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Privacy Breach Resources

What is a privacy breach?

A privacy breach occurs when there is theft or loss, or unauthorized access, use, disclosure, destruction or alteration of personal or personal health information. Such activity is “unauthorized” if it is not permitted by the Freedom of Information and Protection of Privacy Act (FIPPA) or the Personal Health Information Act (PHIA).

Privacy breaches can occur in various ways including when personal or personal health information about clients, patients, students or employees is stolen, lost or mistakenly disclosed. Examples include the loss or theft of mobile devices (ex: laptops, USB sticks) or misdirected communication (ex: fax, email, mail). Privacy breaches can also be intentional. Examples of intentional breaches may include snooping, hacking, phishing, and ransomware.

A privacy breach does not discriminate; it can happen to an organization of any size, it can affect one person or many and it can have significant consequences for the individuals affected, including identity theft, physical or mental harm, humiliation, damage to reputation, employment or financial loss, negatively impact credit ratings or cause damage or loss of the individual’s property.

On January 1, 2022, amendments to FIPPA and PHIA came into force. These amendments now include mandatory breach reporting provisions. In accordance with the legislation, public bodies and trustees are required to report a privacy breach if it has been determined that there is a real risk of significant harm to an individual resulting from the breach. In such cases, public bodies and trustees are required to notify Manitoba Ombudsman as well as the individuals(s) affected by the privacy breach.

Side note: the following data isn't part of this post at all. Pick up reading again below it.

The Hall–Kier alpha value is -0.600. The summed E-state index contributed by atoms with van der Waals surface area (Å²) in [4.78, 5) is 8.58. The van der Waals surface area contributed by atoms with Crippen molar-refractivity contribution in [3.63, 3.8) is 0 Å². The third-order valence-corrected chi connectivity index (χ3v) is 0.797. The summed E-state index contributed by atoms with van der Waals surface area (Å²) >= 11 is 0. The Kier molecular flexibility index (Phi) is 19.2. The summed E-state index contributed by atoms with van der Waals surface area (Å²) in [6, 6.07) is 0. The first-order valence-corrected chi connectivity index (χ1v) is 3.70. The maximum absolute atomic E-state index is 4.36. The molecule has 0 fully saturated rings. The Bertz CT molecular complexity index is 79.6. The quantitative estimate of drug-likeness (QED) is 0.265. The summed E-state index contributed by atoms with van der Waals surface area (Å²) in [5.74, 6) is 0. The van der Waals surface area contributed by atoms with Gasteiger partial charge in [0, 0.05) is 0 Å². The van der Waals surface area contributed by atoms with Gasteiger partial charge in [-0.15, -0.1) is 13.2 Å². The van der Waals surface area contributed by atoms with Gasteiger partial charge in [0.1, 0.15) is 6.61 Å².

Responding to a Privacy Breach

Our revised practice note Key Steps in Responding to Privacy Breaches under FIPPA and PHIA is intended to assist public bodies and trustees in managing a privacy breach. It provides guidance on the four key steps in responding to a breach:

  1. Contain the Breach: Take immediate common-sense steps to limit the breach.
  2. Evaluate the Risks Associated with the Breach:  Determine if there is a real risk of significant harm to the affected individual(s), what other steps are necessary to mitigate the risk and the urgency of action.
  3. Notify and Report:  Notify both the individual(s) affected by the breach, as well as Manitoba Ombudsman, if it has been determined that the privacy breach poses a real risk of significant harm.
  4. Prevent Further Breaches:  Develop or improve safeguards to prevent future breaches after evaluating the cause and severity of the breach.

Our Privacy Breach Risk Rating Tools -- one for FIPPA and one for PHIA -- include the factors that must be considered in determining the real risk of significant harm, provide examples, and suggest possible risk ratings for each risk factor.

Our revised practice note Privacy Breach Notification Letter Checklist provides guidance on notifying affected individuals.

Reporting a Privacy Breach to Manitoba Ombudsman

For public bodies and trustees who have determined that a privacy breach has created a real risk of significant harm to individuals and are required under the legislation to report the breach to Manitoba Ombudsman, completion of our Privacy Breach Reporting Form fulfills the requirement to report to the ombudsman. The form may also be completed, should a public body or trustee voluntarily wish to report the privacy breach to office, or if consultation is being sought.

The reporting form can filled out and submitted by email at or fax at 204-942-7803.

Download the fillable Word Privacy Breach Reporting Form. Download the fillable PDF Privacy Breach Reporting Form.